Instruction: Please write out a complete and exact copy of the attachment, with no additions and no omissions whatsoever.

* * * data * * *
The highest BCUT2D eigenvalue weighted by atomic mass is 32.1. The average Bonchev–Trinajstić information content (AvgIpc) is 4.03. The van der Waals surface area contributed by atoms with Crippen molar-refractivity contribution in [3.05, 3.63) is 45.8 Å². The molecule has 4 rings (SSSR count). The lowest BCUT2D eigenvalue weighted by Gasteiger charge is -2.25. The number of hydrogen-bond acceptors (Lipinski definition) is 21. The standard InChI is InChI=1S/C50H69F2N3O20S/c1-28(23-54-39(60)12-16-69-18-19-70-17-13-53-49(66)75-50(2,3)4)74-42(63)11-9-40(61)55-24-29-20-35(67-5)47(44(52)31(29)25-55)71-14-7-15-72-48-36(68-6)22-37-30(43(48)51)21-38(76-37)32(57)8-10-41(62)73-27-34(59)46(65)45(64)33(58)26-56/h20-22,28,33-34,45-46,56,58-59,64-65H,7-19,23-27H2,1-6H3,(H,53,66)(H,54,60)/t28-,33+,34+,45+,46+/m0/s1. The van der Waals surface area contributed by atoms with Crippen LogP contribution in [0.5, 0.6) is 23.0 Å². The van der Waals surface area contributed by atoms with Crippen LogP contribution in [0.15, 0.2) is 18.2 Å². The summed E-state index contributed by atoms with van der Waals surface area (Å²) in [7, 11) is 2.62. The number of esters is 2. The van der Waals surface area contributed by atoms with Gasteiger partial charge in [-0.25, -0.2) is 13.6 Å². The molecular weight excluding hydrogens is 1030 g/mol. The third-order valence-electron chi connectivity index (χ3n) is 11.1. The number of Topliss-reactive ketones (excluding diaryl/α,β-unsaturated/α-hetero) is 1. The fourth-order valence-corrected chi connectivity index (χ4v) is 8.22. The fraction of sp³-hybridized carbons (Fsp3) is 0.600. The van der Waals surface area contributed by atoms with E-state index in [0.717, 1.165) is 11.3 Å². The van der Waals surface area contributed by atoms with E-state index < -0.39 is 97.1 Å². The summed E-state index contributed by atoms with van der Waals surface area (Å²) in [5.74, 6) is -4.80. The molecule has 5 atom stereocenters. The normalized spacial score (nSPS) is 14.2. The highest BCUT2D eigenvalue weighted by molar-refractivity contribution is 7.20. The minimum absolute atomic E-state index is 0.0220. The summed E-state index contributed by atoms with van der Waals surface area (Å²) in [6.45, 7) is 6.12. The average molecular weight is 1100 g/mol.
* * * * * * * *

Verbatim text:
The highest BCUT2D eigenvalue weighted by atomic mass is 32.1. The average Bonchev–Trinajstić information content (AvgIpc) is 4.03. The van der Waals surface area contributed by atoms with Crippen molar-refractivity contribution in [3.05, 3.63) is 45.8 Å². The molecule has 4 rings (SSSR count). The lowest BCUT2D eigenvalue weighted by Gasteiger charge is -2.25. The number of hydrogen-bond acceptors (Lipinski definition) is 21. The standard InChI is InChI=1S/C50H69F2N3O20S/c1-28(23-54-39(60)12-16-69-18-19-70-17-13-53-49(66)75-50(2,3)4)74-42(63)11-9-40(61)55-24-29-20-35(67-5)47(44(52)31(29)25-55)71-14-7-15-72-48-36(68-6)22-37-30(43(48)51)21-38(76-37)32(57)8-10-41(62)73-27-34(59)46(65)45(64)33(58)26-56/h20-22,28,33-34,45-46,56,58-59,64-65H,7-19,23-27H2,1-6H3,(H,53,66)(H,54,60)/t28-,33+,34+,45+,46+/m0/s1. The van der Waals surface area contributed by atoms with Crippen LogP contribution in [0.5, 0.6) is 23.0 Å². The van der Waals surface area contributed by atoms with Crippen LogP contribution in [0.15, 0.2) is 18.2 Å². The summed E-state index contributed by atoms with van der Waals surface area (Å²) in [7, 11) is 2.62. The number of esters is 2. The van der Waals surface area contributed by atoms with Gasteiger partial charge in [-0.25, -0.2) is 13.6 Å². The molecular weight excluding hydrogens is 1030 g/mol. The third-order valence-electron chi connectivity index (χ3n) is 11.1. The number of Topliss-reactive ketones (excluding diaryl/α,β-unsaturated/α-hetero) is 1. The fourth-order valence-corrected chi connectivity index (χ4v) is 8.22. The fraction of sp³-hybridized carbons (Fsp3) is 0.600. The van der Waals surface area contributed by atoms with E-state index in [0.717, 1.165) is 11.3 Å². The van der Waals surface area contributed by atoms with E-state index < -0.39 is 97.1 Å². The summed E-state index contributed by atoms with van der Waals surface area (Å²) in [5.74, 6) is -4.80. The molecule has 5 atom stereocenters. The normalized spacial score (nSPS) is 14.2. The highest BCUT2D eigenvalue weighted by molar-refractivity contribution is 7.20. The minimum absolute atomic E-state index is 0.0220. The summed E-state index contributed by atoms with van der Waals surface area (Å²) in [6.45, 7) is 6.12. The average molecular weight is 1100 g/mol.